American Trucking Associations, Inc. v. City of Los Angeles

Summarized by:

  • Court: U.S. Supreme Court Certiorari Granted
  • Area(s) of Law: Preemption
  • Date Filed: January 11, 2013
  • Case #: 11-798
  • Judge(s)/Court Below: Court Below: Court of Appeals for the Ninth Circuit, 660 F.3d 384 (2011)
  • Full Text Opinion

(1) Whether the Federal Aviation Administration Authorization Act contains an unstated “market participant” exception that allows a municipal governmental entity to act in conflict with the express preemption clause when the municipal entity does not participate in the market and does not have any interest in the efficient procurement of services; (2) “Whether permitting a municipal governmental entity to bar federally licensed motor carriers from access to a port operates as a partial suspension of the motor carriers' federal registration.”

In 2008, as part of its “Clean Truck Program” (CTP), the Port of Los Angeles began requiring trucks that move cargo from marine terminals at the Port to abide by fourteen specific requirements regarding various administrative, cleanliness, and safety regulations. In addition to the requirements, the CTP effected a ban on older, “high emissions” trucks, incentivized the acquisition of “clean” trucks, and established a system of penalties for using older trucks to transport cargo.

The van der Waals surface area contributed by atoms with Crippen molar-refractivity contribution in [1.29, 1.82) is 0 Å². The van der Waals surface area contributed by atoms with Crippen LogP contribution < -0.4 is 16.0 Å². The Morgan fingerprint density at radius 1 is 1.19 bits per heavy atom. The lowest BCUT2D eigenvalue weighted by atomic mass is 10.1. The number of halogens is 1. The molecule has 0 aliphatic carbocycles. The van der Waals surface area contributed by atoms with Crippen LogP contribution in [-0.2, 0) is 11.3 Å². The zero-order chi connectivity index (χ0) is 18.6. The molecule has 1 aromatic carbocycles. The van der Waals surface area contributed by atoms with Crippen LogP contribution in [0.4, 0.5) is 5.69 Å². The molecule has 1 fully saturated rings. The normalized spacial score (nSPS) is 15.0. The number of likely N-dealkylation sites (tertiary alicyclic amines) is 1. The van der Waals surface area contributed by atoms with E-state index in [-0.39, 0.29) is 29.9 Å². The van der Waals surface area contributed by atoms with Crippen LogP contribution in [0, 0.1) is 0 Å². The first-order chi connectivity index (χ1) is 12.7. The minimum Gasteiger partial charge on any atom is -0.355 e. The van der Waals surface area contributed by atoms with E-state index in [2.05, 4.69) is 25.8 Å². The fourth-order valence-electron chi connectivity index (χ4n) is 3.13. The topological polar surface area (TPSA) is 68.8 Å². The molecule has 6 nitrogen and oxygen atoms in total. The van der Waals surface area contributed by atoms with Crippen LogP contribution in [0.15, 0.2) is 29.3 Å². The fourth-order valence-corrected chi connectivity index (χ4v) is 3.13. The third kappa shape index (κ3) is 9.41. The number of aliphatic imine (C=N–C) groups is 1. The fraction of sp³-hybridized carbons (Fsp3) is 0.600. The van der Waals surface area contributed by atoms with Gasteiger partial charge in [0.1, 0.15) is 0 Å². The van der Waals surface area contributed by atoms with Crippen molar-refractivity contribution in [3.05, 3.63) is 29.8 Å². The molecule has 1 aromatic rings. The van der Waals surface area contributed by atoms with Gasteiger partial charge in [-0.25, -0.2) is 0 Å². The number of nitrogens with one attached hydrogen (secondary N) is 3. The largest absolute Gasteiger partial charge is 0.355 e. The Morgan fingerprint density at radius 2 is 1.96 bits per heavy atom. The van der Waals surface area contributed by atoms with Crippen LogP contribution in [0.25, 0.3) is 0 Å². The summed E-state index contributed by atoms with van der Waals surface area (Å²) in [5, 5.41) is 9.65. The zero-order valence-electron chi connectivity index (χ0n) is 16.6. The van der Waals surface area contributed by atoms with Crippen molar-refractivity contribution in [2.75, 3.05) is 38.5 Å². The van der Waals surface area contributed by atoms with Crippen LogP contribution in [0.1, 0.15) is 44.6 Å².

American Trucking Associations, Inc., (ATA), challenged the requirements by contending that they were preempted by the Federal Aviation Administration Authorization Act (FAAA Act), 49 U.S.C. § 14501 et seq. The district court found that the FAAA Act did not preempt the requirements because (1) some provisions did not relate to motor carriers’ rates, routes, and services; and (2) because the State adopted the entire agreement (and the challenged provisions in particular) in its capacity as a “market participant.” The district court further held that the FAAA Act’s exemption for regulation “genuinely responsive to motor vehicle safety” saved the provision requiring motor carriers to create and administer regular maintenance plans from being preempted.

The Court of Appeals for the Ninth Circuit affirmed the district court’s holdings that the financial capability, maintenance, off-street parking, and placard provisions were not preempted. It reversed the district court’s conclusion that the employee-driver provision is not preempted by the market participant doctrine. On appeal the Supreme Court will rule on the “market participant” issue and decide whether barring federally licensed truckers port access violates their positive status as registered motor carriers.

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